Amid wildfires, hurricanes and other natural disasters, many people are rightfully focused on the fundamentals of survival: food, clothing and shelter. Attending to the emotional health of those directly impacted, as well as their friends, relatives, and first responders, is also tremendously important.
At a time when life’s circumstances may feel unmanageable, it may be helpful to know that there are steps you can take to help restore physical and emotional well-being and a sense of control – even in the wake of disasters or other traumatic experiences. These include the following:
- Recognize that it is alright to grieve for whatever has been lost, whether that be material possessions or a sense of safety, security, and certainty. The sense of loss may vary in intensity and frequency during the days, weeks and months to come.
- Continue or consider beginning a daily gratitude practice. Gratitude is associated with a range of benefits including improved psychological and physical health, increased self-esteem, and enhanced empathy. Taking a few minutes to jot down what you are grateful for at the end of the day may also help you sleep better.
- Take a break from the news. Often the media cycle repeatedly through worst-case-scenario stories that may not be representative of all the events occurring in your area.
- Establish or re-establish routines. Predictable routines maximize a child’s sense of safety, and help provide a dependable structure for adults. Focus on having meal times, sleep/wake times, and other activities on a consistent schedule to the extent possible.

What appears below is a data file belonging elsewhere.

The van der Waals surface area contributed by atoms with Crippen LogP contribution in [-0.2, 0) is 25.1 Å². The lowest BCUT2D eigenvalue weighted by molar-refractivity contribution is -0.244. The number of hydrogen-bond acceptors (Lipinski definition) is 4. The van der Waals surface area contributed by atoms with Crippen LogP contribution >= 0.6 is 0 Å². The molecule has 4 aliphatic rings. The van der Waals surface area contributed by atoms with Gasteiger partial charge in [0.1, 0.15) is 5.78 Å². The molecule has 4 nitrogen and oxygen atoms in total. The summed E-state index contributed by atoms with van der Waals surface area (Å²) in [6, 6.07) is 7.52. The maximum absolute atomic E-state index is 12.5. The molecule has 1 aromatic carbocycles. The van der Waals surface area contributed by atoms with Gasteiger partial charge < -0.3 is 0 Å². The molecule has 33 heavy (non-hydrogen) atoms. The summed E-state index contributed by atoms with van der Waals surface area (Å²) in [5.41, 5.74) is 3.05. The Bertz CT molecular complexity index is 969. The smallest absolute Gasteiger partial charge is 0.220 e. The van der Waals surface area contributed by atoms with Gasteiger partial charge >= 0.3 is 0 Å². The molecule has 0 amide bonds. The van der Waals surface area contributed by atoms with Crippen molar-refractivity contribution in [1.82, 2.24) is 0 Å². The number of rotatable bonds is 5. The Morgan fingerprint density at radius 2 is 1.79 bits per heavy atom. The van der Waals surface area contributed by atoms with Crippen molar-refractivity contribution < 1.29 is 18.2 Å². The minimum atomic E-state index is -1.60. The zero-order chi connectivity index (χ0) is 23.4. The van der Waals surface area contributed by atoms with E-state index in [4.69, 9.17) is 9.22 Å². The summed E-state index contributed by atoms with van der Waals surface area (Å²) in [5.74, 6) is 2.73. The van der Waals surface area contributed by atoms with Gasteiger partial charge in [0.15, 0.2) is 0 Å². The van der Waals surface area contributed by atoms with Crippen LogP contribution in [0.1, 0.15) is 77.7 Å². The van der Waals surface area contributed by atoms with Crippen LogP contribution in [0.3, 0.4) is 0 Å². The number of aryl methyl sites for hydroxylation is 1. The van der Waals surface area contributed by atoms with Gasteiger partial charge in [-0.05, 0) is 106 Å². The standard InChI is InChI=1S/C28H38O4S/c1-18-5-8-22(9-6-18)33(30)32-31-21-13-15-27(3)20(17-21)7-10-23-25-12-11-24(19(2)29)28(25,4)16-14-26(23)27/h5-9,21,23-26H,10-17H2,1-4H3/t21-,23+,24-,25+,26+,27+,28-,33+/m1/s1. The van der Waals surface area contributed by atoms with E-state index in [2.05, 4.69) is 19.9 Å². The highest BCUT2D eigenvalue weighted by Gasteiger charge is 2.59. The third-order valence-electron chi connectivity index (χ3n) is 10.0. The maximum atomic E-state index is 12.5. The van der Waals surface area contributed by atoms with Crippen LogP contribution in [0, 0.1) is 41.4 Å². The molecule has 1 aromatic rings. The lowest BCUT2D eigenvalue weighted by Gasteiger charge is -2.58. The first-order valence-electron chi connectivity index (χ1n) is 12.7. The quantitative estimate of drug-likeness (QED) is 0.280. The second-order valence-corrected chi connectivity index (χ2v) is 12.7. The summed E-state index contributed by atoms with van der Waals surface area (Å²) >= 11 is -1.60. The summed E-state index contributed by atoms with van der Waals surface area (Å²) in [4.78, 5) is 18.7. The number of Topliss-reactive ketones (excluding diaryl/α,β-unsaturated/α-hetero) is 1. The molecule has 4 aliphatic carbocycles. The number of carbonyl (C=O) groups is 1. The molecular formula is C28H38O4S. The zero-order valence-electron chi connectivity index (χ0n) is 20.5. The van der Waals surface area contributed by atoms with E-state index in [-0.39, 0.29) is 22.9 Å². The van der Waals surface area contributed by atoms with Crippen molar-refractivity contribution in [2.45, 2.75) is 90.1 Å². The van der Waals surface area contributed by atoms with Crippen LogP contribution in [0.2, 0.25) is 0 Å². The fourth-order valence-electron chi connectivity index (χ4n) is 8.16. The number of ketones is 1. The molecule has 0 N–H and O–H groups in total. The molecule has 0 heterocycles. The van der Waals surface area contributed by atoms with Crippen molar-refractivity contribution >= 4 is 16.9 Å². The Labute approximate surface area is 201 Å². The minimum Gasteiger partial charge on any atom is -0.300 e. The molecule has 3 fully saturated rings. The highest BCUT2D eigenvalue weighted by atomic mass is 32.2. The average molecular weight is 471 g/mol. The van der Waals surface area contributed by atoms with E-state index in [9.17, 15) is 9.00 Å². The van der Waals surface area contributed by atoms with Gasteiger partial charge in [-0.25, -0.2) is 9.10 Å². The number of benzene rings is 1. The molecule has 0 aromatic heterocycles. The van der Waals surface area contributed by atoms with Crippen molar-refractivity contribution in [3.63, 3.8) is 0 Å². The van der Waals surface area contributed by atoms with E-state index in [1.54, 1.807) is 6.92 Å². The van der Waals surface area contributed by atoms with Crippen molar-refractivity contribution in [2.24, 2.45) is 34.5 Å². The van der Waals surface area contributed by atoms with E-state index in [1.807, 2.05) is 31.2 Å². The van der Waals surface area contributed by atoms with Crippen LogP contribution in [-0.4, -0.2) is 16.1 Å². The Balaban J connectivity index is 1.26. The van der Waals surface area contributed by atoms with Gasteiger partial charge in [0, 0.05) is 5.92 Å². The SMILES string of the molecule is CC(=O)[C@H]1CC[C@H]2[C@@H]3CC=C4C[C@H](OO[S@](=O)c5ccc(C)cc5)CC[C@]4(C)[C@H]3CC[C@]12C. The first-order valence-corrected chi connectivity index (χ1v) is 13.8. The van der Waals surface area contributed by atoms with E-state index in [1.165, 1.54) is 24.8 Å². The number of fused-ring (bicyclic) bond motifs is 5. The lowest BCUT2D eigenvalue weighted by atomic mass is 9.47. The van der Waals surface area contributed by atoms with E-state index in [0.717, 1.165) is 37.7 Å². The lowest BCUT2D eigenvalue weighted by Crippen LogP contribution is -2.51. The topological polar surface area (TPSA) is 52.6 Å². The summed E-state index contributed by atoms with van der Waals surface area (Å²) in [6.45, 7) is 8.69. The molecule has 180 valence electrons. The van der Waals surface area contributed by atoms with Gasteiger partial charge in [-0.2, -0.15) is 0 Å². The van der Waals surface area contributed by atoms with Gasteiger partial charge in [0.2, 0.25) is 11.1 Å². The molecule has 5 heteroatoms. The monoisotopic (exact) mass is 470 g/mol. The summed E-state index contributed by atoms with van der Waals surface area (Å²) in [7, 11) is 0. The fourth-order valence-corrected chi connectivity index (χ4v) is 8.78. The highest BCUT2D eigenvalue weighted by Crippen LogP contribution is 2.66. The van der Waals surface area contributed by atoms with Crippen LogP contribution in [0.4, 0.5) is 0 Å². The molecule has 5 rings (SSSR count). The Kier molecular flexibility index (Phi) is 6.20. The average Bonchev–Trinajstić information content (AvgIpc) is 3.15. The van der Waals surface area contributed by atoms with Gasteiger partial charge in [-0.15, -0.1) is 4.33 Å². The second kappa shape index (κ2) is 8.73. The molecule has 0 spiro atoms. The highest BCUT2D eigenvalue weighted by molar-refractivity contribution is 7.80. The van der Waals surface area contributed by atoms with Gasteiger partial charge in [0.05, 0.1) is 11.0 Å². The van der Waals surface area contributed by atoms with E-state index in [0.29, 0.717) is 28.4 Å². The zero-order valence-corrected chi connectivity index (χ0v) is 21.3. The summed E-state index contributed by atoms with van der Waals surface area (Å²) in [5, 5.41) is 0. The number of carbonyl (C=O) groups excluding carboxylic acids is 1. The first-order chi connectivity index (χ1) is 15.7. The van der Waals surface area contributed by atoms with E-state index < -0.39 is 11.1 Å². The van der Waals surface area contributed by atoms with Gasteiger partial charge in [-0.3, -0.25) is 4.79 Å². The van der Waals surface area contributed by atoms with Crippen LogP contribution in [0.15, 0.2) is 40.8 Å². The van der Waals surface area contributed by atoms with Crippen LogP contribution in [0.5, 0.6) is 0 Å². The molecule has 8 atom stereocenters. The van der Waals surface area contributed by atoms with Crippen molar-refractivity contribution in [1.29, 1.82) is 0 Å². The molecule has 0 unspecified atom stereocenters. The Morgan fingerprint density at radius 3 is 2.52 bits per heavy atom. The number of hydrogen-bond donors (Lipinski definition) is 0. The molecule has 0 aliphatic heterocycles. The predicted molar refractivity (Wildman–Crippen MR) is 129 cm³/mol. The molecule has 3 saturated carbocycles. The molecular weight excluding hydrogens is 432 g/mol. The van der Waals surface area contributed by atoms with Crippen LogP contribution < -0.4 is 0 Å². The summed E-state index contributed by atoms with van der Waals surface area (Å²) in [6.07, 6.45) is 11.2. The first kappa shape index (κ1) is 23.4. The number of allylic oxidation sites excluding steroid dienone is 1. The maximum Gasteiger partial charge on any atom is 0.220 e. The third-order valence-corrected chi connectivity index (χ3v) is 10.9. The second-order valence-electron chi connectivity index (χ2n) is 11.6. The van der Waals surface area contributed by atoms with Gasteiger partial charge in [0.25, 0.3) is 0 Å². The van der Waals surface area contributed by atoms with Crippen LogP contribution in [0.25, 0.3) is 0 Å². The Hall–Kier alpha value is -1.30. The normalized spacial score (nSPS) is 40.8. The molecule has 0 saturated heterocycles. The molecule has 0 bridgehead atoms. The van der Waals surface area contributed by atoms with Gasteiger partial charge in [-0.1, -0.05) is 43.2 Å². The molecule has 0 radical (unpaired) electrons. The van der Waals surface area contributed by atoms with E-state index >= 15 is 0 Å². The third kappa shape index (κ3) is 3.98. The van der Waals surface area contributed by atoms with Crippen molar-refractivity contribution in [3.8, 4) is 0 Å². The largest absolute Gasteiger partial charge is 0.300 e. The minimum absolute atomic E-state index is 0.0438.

- Stay hydrated, and choose nutritious foods if you have an option to eat nutrient-rich foods rather than foods high in processed sugar. To aid digestion, which may be impeded during stressful times, take a few moments to breathe deeply and quiet yourself prior to eating. Chew food thoroughly before swallowing.
- Try to move away from thinking about “why” bad things happen, or what “could have been” or “should have been” if only something had happened differently. This can leave your brain feeling as if it’s on high alert as you process the traumatic event repeatedly. Instead, it can be helpful to ask, “What can I do right now to help me feel better?” The action you take may be as simple as talking to a friend, eating, drinking water, stretching, or engaging in physical activity. This can help reset the brain to reduce anxiety and allow a focus on the here and now.
- Dealing with a crisis often requires decision-making on housing, childcare, and other aspects of daily living. If possible, delay big decisions such as relocating, starting a new job, or making changes in key relationships. A helpful phrase to keep in mind: “When in doubt, don’t.”
- Talk it out. It’s easy to feel isolated and alone during a crisis. Stay connected with friends, family and neighbors. Shared experiences can build a sense of community and belonging.
Tips to assist pets
Dr. Bonnie V. Beaver, a board-certified specialist in veterinary behavior and animal welfare, offers these tips for helping pets:
- Maintain as much of a routine as possible, especially with routine pet care activities such as feeding and exercise. If this normal schedule is disrupted, re-establish it as quickly as you can. “The change in schedule experienced by both pets and people during a disaster is the biggest cause of stress for both,” according to Dr. Beaver.
- Comfort each other. The simple act of petting reduces anxiety for both people and pets.
- If possible, keep your pets with you during evacuation. Pets, especially dogs, undergo stress when separated from their owner. Animals that have to go to shelters can experience the added stress of noise, proximity to other animals, 24-hour lighting, and unfamiliar people.
- Provide your pet with comfort items, especially if you can’t be together. “When it is not possible to keep your pets with you, provide them something with your odors on it—like dirty T-shirts or socks, an old shoe, towels, or pillowcases. Animals are very sensitive to odors, and the familiarity of those personal items will bring some comfort,” said Dr. Beaver.